I haven't posted here in a while, I guess because I haven't been doing much worth noting. But last night, we went downtown to the Ohio Theatre with our friends Sarah and Joe. The Ohio Theatre is a grand old movie palace (built in 1928) which, after some years of neglect in the 60's, was restored, most fabulously so, and is now Columbus's premiere showplace for plays, concerts, ballets, and in the summertime, classic movies. The Summer Movie series is in its 40th year and, though we used to make a habit of going downtown to see at least 5 or 6 of the movies each season, lately it's been difficult to get our assess off the couch to go see movies we've seen umpteen times, and in most cases, actually own on DVD. This summer, we're making more of an effort; in the season's first week, we've been to three of the four events: Rear Window, a double feature of the 1931 Frankenstein and the 1941 Wolf Man, and, last night, Singin' in the Rain.
The theater has a large ground floor and a huge balcony area, with a front loge, mezzanine, and upper balcony, with a capacity of 2700. The movies generally attract a nice-sized crowd--I estimated the Frankenstein/Wolf Man crowd in the balcony alone to be over 250, with more downstairs. Last night was about the same. If the movie we're seeing is a visual treat, we get there early enough to sit in the front row of the loge, an ideal place to have the movie image fill your view. But because of the acoustics of the building, the dialogue, especially with older movies, can be hard to make out in the loge, so sometimes we sit in the upper balcony--the screen looks much smaller, but the sound is perfect. Below, my three companions in their last row balcony seats:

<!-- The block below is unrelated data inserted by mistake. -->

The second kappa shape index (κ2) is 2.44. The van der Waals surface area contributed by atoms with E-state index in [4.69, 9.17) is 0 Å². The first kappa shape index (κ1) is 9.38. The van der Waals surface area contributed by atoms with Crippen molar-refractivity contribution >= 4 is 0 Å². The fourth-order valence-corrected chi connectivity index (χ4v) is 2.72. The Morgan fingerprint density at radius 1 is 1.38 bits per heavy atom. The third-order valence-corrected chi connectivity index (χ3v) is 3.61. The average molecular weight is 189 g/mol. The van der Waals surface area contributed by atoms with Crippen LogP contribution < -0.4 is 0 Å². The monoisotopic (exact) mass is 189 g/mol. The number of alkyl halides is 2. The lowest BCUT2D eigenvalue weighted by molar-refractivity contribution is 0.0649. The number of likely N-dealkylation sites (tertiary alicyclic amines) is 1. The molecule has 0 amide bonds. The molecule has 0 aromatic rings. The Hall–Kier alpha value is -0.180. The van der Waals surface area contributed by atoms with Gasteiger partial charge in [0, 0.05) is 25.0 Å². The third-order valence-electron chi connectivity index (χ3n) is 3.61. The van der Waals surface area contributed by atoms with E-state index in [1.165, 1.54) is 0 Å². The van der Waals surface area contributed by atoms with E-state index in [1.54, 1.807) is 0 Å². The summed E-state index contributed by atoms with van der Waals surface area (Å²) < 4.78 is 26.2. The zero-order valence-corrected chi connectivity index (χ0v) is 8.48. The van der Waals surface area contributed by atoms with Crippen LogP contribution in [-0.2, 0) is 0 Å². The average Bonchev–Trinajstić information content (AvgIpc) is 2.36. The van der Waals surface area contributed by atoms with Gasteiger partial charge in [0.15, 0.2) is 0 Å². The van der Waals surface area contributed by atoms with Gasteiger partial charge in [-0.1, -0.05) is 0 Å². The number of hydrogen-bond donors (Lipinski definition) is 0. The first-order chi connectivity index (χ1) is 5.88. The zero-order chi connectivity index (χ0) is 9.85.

The Ohio is a beautiful building and getting there early just to gaze at the ornate decorations on the walls and ceiling is great fun. Below, the chandelier:
A view of the stage from the balcony:
A view of the boxes (which were never used for seating, only for looks) along the side of the auditorium:
The architecture includes many interesting features that the casual viewer may not catch the first time. My measly digital camera can't capture the rather rococo features on the walls and above the stage, but below is one of many faces at the top of many columns:
The outside marquee:
And finally, Clark Wilson, the organist who plays one of the few still-functioning theater organs in the country for a half-hour before each movie, rising from the orchestra pit:
When we go again, I'll post more pictures.